A Walk in the Woods

Never go back, they, say, but today I walked back to summers of 45 or 50 years ago. Our village is on a hilltop, with a steep wooded valley to the north. We called it ‘The Woods’ and half my childhood memories rest down there. Allowed to go with my friends once I’d hit seven, we’d be off for whole days in the summer. Sometimes we’d take jam sandwiches and an old pop bottle full of tap water, and once I got my dog he’d come too. My mix of friends would vary but it was very Famous Five.

I walked ‘backwards’ today, from my new house towards my old. I ignored the ‘Private Property’ sign with only a moment’s hesitation, as we’d done as kids and as the couple of dog walkers I met still clearly do. We would rarely go in the winter, as days are short up here, the main paths sticky with mud and the side-paths slippery with fallen leaves. Even in the summer, we’d come back with grubby hands and knees and Shep’s white paws and underparts were almost as black as the rest of him. We’d pick brambles out of his fur and he’d suffer to be cleaned up with old towels.

Playing explorers the woods was the closest we would come to living the life of the Swallows and Amazons. Sometimes we would be commandos behind enemy lines, giving us good excuse to hide from whoever came our way; a bully from school, an adult who might worry about what we were up to, or the legendary Warden who I think we saw maybe twice ever. Just like the Swallows we made maps and gave the places names. It was amusing to hear younger kids on the estate copying our names for this place or that when it became their turn to be seven years old and set free. Paedophiles hadn’t been invented back then of course, we just didn’t talk to strangers (and they were Nazi soldiers or Russian agents, anyway).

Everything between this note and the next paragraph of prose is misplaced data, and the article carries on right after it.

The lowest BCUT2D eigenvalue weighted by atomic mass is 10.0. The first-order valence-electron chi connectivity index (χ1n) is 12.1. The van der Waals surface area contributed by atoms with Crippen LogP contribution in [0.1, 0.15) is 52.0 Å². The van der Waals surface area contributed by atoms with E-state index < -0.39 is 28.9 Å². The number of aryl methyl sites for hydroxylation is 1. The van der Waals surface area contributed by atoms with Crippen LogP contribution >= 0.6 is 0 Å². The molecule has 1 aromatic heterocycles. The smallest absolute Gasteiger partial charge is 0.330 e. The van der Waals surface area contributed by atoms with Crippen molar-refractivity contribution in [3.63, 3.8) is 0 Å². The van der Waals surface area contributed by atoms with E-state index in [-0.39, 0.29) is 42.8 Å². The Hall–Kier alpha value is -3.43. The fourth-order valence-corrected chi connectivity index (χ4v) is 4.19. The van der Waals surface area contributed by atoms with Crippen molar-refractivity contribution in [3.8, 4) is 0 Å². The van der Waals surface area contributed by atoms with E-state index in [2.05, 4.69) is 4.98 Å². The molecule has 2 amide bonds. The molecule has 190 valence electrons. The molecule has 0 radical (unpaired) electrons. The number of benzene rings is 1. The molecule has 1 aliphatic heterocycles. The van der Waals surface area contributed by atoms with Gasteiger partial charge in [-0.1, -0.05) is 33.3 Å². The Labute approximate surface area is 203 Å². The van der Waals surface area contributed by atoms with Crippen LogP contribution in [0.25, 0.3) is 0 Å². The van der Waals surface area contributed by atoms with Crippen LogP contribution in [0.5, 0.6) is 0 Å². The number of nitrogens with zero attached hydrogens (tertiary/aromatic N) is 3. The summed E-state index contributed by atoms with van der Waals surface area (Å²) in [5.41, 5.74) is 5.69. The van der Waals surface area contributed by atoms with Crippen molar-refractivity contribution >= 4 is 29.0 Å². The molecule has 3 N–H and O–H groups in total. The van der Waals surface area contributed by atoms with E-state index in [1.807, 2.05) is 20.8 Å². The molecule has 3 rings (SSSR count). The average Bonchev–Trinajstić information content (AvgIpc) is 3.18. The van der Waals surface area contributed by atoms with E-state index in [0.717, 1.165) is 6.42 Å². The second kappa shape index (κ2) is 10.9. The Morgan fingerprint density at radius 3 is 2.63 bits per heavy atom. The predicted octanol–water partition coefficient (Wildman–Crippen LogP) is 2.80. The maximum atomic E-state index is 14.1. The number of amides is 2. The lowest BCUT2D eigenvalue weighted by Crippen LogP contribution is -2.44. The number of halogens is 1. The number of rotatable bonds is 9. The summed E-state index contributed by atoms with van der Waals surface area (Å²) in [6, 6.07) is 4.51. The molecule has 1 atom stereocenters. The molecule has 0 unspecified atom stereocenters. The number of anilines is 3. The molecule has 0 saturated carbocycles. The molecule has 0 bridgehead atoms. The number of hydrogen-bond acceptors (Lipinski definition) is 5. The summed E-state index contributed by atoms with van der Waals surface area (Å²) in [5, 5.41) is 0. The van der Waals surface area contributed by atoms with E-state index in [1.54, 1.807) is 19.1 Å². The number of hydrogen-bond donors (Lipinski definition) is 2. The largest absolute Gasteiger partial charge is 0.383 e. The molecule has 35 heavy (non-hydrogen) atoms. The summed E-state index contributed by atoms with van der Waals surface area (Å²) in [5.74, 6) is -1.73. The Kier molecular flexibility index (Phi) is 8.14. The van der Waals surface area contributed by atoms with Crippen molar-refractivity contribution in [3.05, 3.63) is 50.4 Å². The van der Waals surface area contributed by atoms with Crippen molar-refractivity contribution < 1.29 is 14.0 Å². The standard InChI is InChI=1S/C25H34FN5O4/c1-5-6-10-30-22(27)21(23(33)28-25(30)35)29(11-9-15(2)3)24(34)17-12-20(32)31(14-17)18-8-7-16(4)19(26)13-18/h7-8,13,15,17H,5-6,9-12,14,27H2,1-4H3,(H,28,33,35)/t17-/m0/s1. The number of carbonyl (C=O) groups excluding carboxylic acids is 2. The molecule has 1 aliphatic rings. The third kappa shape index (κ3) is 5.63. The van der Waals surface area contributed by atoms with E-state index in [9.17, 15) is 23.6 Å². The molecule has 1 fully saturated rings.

So on a cold December day with a weak afternoon sun, I came in through a little-used southern gate and got my bearings in an area of old sandstone quarries we seldom reached. Some had been too deep to climb into, and even looked dangerous to our most adventurous spirits. Coming out of the trees I came to the area we used to call The Rabbit, a stretch of bracken on a slope above the woods proper. Somewhere below was our usual objective, the Rock Pool. Its water used to be clear enough to drink just where it gushed from a spring. There had once, I recalled, been a path, but I had to climb gingerly down through the deep and wet leaves. If I found it, the pool had become little more than a set of muddy puddles choked by leaves and brambles. Beyond had been a place we called the Bracken Field, great for building dens, but I couldn’t see that at all. Nature is dynamic, and a lot can happen in 45 years.

Scrambling back up to The Rabbit I saw just one family heading towards the estates. The old path skirting the houses seemed to have gone, so I went down, deeper into the trees. On each trip we’d take a decision whether we had the hours needed to go deeper into the woods here, or stay high and go around the spring-heads to The Rabbit, or simply stay on the Tops so we didn’t have to go down The Big Hill. The sycamores and oaks seemed even taller now than I remembered, old friends meeting again, all finally grown up.